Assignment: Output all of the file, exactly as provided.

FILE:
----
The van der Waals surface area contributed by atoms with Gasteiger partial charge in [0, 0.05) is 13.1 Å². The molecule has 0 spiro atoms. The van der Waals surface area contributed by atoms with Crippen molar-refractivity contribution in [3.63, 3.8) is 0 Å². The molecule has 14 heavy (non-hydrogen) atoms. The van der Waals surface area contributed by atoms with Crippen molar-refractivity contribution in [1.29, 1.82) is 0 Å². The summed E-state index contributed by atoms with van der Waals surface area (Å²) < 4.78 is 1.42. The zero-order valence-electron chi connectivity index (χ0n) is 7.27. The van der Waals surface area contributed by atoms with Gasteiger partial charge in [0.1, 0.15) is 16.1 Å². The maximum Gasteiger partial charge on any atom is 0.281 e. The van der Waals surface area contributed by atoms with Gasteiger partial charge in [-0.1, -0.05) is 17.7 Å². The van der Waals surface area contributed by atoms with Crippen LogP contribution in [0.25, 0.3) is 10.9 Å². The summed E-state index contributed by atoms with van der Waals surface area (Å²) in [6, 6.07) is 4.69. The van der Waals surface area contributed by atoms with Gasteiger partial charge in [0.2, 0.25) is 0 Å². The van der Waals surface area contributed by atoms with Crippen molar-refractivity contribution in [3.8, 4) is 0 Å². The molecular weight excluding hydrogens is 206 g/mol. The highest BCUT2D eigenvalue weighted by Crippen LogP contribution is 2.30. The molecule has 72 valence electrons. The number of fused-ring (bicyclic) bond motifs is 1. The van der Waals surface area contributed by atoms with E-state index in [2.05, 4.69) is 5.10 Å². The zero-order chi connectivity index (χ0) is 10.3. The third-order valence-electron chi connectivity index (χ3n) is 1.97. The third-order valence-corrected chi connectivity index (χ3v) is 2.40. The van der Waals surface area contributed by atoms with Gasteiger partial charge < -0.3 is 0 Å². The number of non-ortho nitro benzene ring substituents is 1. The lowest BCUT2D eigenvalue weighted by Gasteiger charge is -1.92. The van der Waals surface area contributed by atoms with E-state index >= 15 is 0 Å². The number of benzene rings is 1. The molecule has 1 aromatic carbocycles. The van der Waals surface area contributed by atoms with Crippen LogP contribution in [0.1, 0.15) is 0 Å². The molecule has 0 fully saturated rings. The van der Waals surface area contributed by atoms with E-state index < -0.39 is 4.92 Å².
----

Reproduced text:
The van der Waals surface area contributed by atoms with Gasteiger partial charge in [0, 0.05) is 13.1 Å². The molecule has 0 spiro atoms. The van der Waals surface area contributed by atoms with Crippen molar-refractivity contribution in [3.63, 3.8) is 0 Å². The molecule has 14 heavy (non-hydrogen) atoms. The van der Waals surface area contributed by atoms with Crippen molar-refractivity contribution in [1.29, 1.82) is 0 Å². The summed E-state index contributed by atoms with van der Waals surface area (Å²) < 4.78 is 1.42. The zero-order valence-electron chi connectivity index (χ0n) is 7.27. The van der Waals surface area contributed by atoms with Gasteiger partial charge in [0.1, 0.15) is 16.1 Å². The maximum Gasteiger partial charge on any atom is 0.281 e. The van der Waals surface area contributed by atoms with Gasteiger partial charge in [-0.1, -0.05) is 17.7 Å². The van der Waals surface area contributed by atoms with Crippen LogP contribution in [0.25, 0.3) is 10.9 Å². The summed E-state index contributed by atoms with van der Waals surface area (Å²) in [6, 6.07) is 4.69. The van der Waals surface area contributed by atoms with Gasteiger partial charge in [0.2, 0.25) is 0 Å². The van der Waals surface area contributed by atoms with Crippen molar-refractivity contribution in [3.8, 4) is 0 Å². The molecular weight excluding hydrogens is 206 g/mol. The highest BCUT2D eigenvalue weighted by Crippen LogP contribution is 2.30. The molecule has 72 valence electrons. The number of fused-ring (bicyclic) bond motifs is 1. The van der Waals surface area contributed by atoms with E-state index in [2.05, 4.69) is 5.10 Å². The zero-order chi connectivity index (χ0) is 10.3. The third-order valence-electron chi connectivity index (χ3n) is 1.97. The third-order valence-corrected chi connectivity index (χ3v) is 2.40. The van der Waals surface area contributed by atoms with Gasteiger partial charge < -0.3 is 0 Å². The number of non-ortho nitro benzene ring substituents is 1. The lowest BCUT2D eigenvalue weighted by Gasteiger charge is -1.92. The van der Waals surface area contributed by atoms with E-state index >= 15 is 0 Å². The number of benzene rings is 1. The molecule has 1 aromatic carbocycles. The van der Waals surface area contributed by atoms with Crippen LogP contribution in [0.1, 0.15) is 0 Å². The molecule has 0 fully saturated rings. The van der Waals surface area contributed by atoms with E-state index < -0.39 is 4.92 Å².